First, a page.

I’ve finally been tapped to contribute to a cookbook. I feel a bit like the lonely relief pitcher stepping up to the mound to save the game. But in this case there is no Steinbrenner sending a memo down from the luxury box and no Ozzie to give me the nod on my way out of the bullpen. A higher power called me to the stove. The call came down to the field like so: Advertisements
No gutbombs or paperweights allowed. You need fluffy matzo balls, the kind that suck up rich chicken broth. You also need freshly steamed moist corn beef, peppery handcut pastrami. Throw in a syrupy frothy egg cream, a couple of crusty charming countermen, deep vinyl booths, and a healthy dose of chrome, and you got yourself a old style delicatessen and late night diner.
We don’t swoon at the feet of food celebrities. In fact, everytime Giada De Laurentiis pops up on our tv screens with her carefully orchestrated cleavage and soft focus kitchen, we feel a little ill. It’s not that we don’t think she can cook, because we know she can. It’s just that it is such an overt attempt at capturing the 18-43 year old hormonally challenged male demographic. It’s food porn where the food isn’t even in the money shot. Besides, everyone knows that young males are watching Stone Cold Steve Austin throwing down on WWE Raw with bikini clad ladies dancing in the backround.
Chef Noah Bekofsky’s first food memories were a macrobiotic diet of brown rice and miso soup, and he didn’t start eating meat until he was 14. Chef Bekofsky of Aria restaurant in Chicago’s Fairmont hotel grew up in the hippie confines of Eugene, Oregon, where it was all about fresh and organic. Rest assured, the man who was weaned on greens can cook a mean lamb chop. He’s also a well centered philosopher of life and food. In this week’s podcast conversation, we explore the politics of the plate, talk about big and painful tattoos, about how to raise children with a healthy food consciousness, and for good measure, a bit about Tiger Woods and the Chicago Cubs.
I owe this stock to Bruce Sherman, the chef of North Pond in Chicago. Not necessarily the recipe, but the technique. He was classically trained by the French, and thus a total stickler for “by-the-book” cooking. He really made me appreciate how the most miniscule of details can affect how a dish tastes in the end. When It comes to making a good stock you really have to pay attention to the details, after all you are working with a limited amount of ingredients.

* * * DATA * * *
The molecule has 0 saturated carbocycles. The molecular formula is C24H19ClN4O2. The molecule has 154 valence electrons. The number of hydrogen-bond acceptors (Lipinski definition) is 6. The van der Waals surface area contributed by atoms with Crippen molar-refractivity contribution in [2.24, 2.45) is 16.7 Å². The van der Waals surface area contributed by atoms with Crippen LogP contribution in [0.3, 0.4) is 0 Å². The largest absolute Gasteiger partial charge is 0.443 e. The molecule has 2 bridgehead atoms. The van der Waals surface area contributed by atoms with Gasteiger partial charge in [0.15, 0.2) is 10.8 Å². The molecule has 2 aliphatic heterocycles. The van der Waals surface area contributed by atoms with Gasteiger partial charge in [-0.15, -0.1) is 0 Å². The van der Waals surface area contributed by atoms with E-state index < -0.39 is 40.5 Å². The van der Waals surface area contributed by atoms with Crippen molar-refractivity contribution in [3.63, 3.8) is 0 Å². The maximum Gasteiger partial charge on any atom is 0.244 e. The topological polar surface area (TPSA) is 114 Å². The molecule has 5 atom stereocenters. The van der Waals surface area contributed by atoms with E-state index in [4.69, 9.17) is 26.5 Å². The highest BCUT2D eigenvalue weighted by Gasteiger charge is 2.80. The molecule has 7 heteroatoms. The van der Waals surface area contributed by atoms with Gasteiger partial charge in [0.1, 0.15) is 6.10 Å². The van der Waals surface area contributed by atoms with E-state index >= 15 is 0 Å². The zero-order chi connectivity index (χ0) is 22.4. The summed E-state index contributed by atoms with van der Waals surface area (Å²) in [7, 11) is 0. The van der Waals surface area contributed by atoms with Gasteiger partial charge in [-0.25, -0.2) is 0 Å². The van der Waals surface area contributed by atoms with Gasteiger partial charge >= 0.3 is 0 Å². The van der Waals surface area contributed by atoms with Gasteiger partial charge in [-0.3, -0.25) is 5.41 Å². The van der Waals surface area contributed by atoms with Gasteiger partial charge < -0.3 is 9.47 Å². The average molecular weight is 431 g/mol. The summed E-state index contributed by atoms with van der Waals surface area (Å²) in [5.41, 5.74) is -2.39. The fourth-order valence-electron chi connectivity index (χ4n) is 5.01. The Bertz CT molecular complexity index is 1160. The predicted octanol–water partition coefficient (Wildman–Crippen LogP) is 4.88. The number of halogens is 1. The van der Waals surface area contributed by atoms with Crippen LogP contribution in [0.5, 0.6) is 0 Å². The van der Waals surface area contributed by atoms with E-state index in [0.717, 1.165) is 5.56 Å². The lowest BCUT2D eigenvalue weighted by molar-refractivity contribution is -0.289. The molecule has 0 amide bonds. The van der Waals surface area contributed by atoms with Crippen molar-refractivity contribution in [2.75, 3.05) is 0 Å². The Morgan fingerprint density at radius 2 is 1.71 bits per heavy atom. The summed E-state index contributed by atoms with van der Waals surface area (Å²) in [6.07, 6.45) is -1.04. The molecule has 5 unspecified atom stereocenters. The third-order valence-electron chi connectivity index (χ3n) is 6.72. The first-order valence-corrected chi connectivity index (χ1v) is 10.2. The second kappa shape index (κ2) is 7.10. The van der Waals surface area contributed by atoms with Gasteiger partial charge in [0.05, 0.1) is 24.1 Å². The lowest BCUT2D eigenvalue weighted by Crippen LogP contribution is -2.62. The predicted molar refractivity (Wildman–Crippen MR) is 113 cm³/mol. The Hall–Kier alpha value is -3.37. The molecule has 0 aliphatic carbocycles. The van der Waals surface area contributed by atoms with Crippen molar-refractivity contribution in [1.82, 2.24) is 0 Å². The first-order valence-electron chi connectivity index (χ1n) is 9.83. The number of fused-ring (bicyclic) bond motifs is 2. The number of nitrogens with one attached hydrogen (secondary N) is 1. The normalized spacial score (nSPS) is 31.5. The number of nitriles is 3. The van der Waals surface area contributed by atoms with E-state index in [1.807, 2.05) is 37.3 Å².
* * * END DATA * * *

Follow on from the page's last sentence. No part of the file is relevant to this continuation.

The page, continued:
This is a quick cure and meant more or less for marinating meat rather than preparing it for a long curing process or for smoking. This mixture will work well on chicken, pork and duck. The ratio of salt to sugar is pretty much 50/50 because you’re really just trying to drive flavor into the meat rather than completely pull moisture out. This recipe is enough for about 3 or 4 pounds of meat.
2 lbs Fresh Pork Belly (3 lbs, if bone in) A scant amount of vegetable or olive oil 2 Carrots, peeled and medium diced 2 Stalks of Celery, medium diced 1 Large Onion, peeled and medium diced 2 Bay Leaves 4-6 Sprigs of Thyme 2 12oz Bottles of Hard Cider 1 Qt Chicken Stock (Roasted if you can get your hands on it) 2 Cloves of garlic
This article first appeared in the Chicago Journal
I like to bite their heads off first. When my nose gets near the sweet tang of artificial yellow sugar crystals, my Ozzy Osbourne instinct takes over, and it’s lights out for the PEEPS®. It’s cruel I know, but like Ted Nugent points out in his practical cooking tome, Kill It and Grill It, when there’s an overpopulation, animals face an even crueler fate of starvation.
The super models at Conde Naste are running out of work. Since all the hot celebrities like Scarlett Johansson, Kiera Knightley, Terri Hatcher, et al have gobbled up the covers of Glamour, Vogue, and Vanity Fair, what will the bony chain smoking slinky set do? Move to the food magazines of course.